If you’re unfamiliar with the term french terry, please don’t panic. Those terry towel, elasticized rompers of the 70s/80s? Beach coverups and workout headbands? No, not that.

No, not this.

French terry is a smooth, flat knit on the top side, and it looks just like our regular bamboo fabric. The difference, appearance-wise, is only on Its underside – french terry has soft loops of thread that have a cozy, insulating effect. It’s a heavier weight fabric – think sweatshirts and track pants, rather than t-shirts.

Comparison photos of some of our jerseys, front and back shown.

You know that feeling when you buy a new cotton sweatshirt, and it’s so so soft and fluffy on the inside, and you NEVER want to wash it? Because you know how it will go – that velvet-y fleece will immediately start to pill, and it will never again be as warm and soft as on that first day. That doesn’t happen with french terry, and that’s why we love it. So, comfy pants and hoodies? Suddenly we could do that!

And merino? Well, we liked the idea of a luxurious, natural fibre option. I LOVE wool – the thicker and scratchier the better. However, Emily couldn’t stand to wear wool against her skin. Her first choice at the time would have been silk jersey, but it’s difficult to source and terrible to care for. So we took a chance.

Twist Sweater in Plum sweaterknit merino, 2010

We really miss that first merino option! This is the same 100% pure wool merino that we carry now, but in a more relaxed, sweaterknit version. Notice that Emily is wearing it and not looking at all distressed? Turns out she can wear merino just fine. If you’re unsure of your sensitivity to it, we’re always happy to send out a swatch. Tucking a small piece into your bra is an excellent way to test it out.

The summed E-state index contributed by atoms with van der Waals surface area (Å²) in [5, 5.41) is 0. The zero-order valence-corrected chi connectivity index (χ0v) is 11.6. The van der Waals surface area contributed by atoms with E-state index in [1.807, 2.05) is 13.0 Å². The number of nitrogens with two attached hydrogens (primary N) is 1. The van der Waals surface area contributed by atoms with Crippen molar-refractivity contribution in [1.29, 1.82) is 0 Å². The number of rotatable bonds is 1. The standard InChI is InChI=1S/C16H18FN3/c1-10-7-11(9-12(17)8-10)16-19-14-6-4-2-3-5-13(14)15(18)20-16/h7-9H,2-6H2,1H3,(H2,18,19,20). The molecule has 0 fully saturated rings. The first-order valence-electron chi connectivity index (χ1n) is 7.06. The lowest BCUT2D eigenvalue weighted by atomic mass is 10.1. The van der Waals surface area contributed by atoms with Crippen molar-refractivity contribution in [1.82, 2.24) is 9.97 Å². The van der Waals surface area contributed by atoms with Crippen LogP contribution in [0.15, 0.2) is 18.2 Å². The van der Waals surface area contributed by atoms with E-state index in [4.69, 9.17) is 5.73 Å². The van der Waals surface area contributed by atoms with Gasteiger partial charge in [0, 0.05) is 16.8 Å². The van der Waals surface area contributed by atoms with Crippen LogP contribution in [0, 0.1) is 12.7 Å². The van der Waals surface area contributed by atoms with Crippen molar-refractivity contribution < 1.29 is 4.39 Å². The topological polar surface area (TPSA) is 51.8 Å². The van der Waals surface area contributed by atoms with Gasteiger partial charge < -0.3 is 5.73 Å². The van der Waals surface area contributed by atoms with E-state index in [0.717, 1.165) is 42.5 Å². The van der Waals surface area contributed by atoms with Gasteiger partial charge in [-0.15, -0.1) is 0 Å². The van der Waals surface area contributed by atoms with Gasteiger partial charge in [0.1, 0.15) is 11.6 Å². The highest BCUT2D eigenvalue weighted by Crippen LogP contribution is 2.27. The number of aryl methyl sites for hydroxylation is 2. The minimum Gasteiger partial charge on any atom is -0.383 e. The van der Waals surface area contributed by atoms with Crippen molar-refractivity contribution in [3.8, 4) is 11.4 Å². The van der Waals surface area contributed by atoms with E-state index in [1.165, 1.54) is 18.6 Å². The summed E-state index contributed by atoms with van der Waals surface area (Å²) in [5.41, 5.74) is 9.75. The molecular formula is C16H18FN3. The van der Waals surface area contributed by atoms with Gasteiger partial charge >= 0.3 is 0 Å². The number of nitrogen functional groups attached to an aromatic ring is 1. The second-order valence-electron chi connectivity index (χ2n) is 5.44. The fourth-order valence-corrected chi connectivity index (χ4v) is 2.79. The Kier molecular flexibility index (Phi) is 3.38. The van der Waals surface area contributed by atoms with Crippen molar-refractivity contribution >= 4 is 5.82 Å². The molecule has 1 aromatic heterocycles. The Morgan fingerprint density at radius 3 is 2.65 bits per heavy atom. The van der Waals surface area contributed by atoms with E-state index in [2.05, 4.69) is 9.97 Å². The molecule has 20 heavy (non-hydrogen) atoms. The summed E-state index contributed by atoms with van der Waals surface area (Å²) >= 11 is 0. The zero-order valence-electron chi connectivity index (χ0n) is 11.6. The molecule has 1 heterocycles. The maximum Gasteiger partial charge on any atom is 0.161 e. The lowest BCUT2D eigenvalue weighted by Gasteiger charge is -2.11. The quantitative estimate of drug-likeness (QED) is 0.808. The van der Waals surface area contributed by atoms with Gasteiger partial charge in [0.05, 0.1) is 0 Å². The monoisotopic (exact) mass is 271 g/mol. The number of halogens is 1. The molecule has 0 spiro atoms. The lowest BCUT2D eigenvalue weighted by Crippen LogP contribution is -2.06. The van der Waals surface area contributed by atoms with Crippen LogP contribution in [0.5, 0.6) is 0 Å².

Ideally, we would like our merino jersey to have a bit of spandex content, and we’re crossing our fingers that our supplier’s other customers feel the same. In the meantime, it only works for certain designs, as it just doesn’t have the same amount of stretch as our bamboo or modal. This also means it has a tendency to relax and lose shape, so it’s best for relaxed fit, drapey garments. Yes, we absolutely love the warmth, comfort, and breathability of our merino undies and leggings, but you can’t expect them to have the same shape retention throughout the day as their bamboo equivalents ;)

We have one more jersey on our current fabrics menu: linen. You can read all about that obsession in this blog post.

The fabric stash, circa 2012

So, when it comes time to order, how do you choose? Merino and linen are both airy and lightweight, quick to dry, and temperature-regulating. But they don’t work for all designs. French terry is comfy and warm, easy to care for, but also bulky and slow to dry. Modal is dressy, drapey, and soft, but shows its wear in the long term. Bamboo works for everything, is relatively easy to care for, and has the most colour options – it’s the most common choice. Personally, I like to layer the different fabrics and textures ;)

It’s amazing how a single design done in different fabrics results in a completely unique garment. Take the Surf Cardigan for instance:

Surf Cardigan, three ways

In linen jersey, it’s a versatile, lightweight coverup, perfect for travel; in merino, it’s a warm, luxurious sweater that can be dressed up or down; in french terry, it’s a smart, casual hoodie.

However you choose, I'm sure you'll love it :D

xoxo Amanda